The finesse in carpentry can be judged by the sophistication of joineries. The joineries should either remain invisible to the naked eye or only appear as ornate elements in the finished product.
Where it All Started
You’ll be amused to know that adhesives have been around since 200,000 BC, when they were made of birch bark tar and used to stick with spear stone flakes to wood. It has been a long journey from weaponry to carpentry. Adhesives have evolved to provide us with an assortment of strengths, fluidity, and joining capacities, and are made from various materials, from tree sap to superglue. Currently, adhesives are used to join practically any material with another. When
it comes to wood, the right kind of glue will be determined by the type of wood being used and what is made out of it.
The Franklin Advantage
Franklin has been a pioneer in the polymers industry since the early 1930s. The brand is committed to bringing innovative wood adhesive solutions to the market at affordable prices. Their product applications range from structural, and joiners, to non-structural wood bonding adhesives. Their adhesives are developed by in-house researchers and chemists via open communication with ground-level carpenters, based on their diverse projects. Here’s a look at the wide range of adhesives offered by Franklin.
Pick The Right Adhesive for Your Next Woodworking Project
Franklin’s products can be grouped into five categories, based on the strength, viscosity, and wood type. Each of them is designed with a specific set of properties to meet particular woodworking needs.
This category consists of high-performance one- and two-application cross-linking PVA products. These have good finger coverage and prevent bleed-through even with thin and porous veneers.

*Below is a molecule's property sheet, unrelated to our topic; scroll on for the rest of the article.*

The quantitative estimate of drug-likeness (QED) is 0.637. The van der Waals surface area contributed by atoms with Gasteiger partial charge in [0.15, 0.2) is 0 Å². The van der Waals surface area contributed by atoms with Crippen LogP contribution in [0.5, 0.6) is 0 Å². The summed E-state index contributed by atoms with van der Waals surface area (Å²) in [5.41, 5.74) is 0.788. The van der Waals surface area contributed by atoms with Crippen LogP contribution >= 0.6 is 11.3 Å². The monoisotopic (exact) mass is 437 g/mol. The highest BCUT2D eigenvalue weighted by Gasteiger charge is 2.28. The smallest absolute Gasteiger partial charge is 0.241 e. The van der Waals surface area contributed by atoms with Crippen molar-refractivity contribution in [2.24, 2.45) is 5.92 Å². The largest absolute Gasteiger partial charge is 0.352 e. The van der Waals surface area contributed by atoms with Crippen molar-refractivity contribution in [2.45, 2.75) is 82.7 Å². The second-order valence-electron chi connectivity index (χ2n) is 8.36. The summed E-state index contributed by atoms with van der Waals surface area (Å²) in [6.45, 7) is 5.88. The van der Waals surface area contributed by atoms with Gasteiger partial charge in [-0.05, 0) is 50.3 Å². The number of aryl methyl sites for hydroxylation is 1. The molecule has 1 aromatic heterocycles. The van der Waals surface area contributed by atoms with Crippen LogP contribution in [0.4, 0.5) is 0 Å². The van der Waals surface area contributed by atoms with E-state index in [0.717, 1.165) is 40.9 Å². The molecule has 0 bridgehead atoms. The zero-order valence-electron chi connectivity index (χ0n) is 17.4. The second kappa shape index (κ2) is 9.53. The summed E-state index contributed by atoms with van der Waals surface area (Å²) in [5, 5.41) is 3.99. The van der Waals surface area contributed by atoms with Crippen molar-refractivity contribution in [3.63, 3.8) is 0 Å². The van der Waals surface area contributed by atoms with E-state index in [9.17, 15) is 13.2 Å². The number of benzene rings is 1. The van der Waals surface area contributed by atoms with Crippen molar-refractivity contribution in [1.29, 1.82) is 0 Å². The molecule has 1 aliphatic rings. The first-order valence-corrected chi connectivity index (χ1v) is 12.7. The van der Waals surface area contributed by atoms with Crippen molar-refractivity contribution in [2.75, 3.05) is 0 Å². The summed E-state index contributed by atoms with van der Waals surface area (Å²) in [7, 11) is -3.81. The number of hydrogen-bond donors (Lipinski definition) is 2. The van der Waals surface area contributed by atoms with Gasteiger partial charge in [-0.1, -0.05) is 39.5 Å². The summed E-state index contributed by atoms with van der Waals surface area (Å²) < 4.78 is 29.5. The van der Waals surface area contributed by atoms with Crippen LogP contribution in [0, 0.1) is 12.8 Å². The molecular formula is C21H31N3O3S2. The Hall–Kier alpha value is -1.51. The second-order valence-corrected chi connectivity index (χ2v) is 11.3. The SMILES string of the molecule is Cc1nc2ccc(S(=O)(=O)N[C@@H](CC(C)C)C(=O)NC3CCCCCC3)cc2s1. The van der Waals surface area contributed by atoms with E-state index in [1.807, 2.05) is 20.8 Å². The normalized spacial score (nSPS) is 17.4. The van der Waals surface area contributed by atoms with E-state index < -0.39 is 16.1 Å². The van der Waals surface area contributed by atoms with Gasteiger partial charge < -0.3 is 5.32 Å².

Use it for: Edge and face gluing, hot press lamination, plywood, exterior grade finger joint, veneering (hot press), joint stock wood, and window treatments.
2. Assembly Glue Family
This category offers high solid content and gap-filling properties. It has high temperature and heat resistance and is available in a range of dyed variants to suit a wide range of projects. These fast-setting adhesives have different setting durations.
Use it for: General cabinetry, particle board, MDF, and general assembly of hard and soft woods.
3. Multibond Family
These are high-performance glues suitable for cold pressing and radio frequency gluing needs. They are water-resistant and designed to improve radio frequency conductivity. Their high durability makes them capable of withstanding highly strenuous transportation conditions.
Use it for: Face gluing panels, squares and components, furniture manufacturing, curved plywood design, and skater boards.
4. ReacTITE EPI Family
The next generation line of wood adhesives has the highest solid content, the most solvent resistance, and sets quickly. The water-resistant bond makes it suitable for exterior projects. It is durable across a wide range of temperatures and humidity levels.
Use it for: It has a tremendously satisfied customer base for non-structural posts, corner blocks, door and window parts, base rail, miter joints, decorative molding, and engineered composite flooring.
5. Titebond Family
These are high-performance aliphatic resins with superior heat and solvent resistance. They come in multiple viscosity options with specific creep resistances. They can be used to bond softwood, hardwood, MDF, and particle boards and are most suitable for professional wood craftsmen.
Use it for: Cold press panel production, turning squares face gluing, interior decorative millwork, general assembly, bonds suitable for heat embossing, and specialized products for bonding ring-porous species.
So, go ahead and check out the range of Franklin adhesives to give your carpentry projects a whole new level of finesse and durability.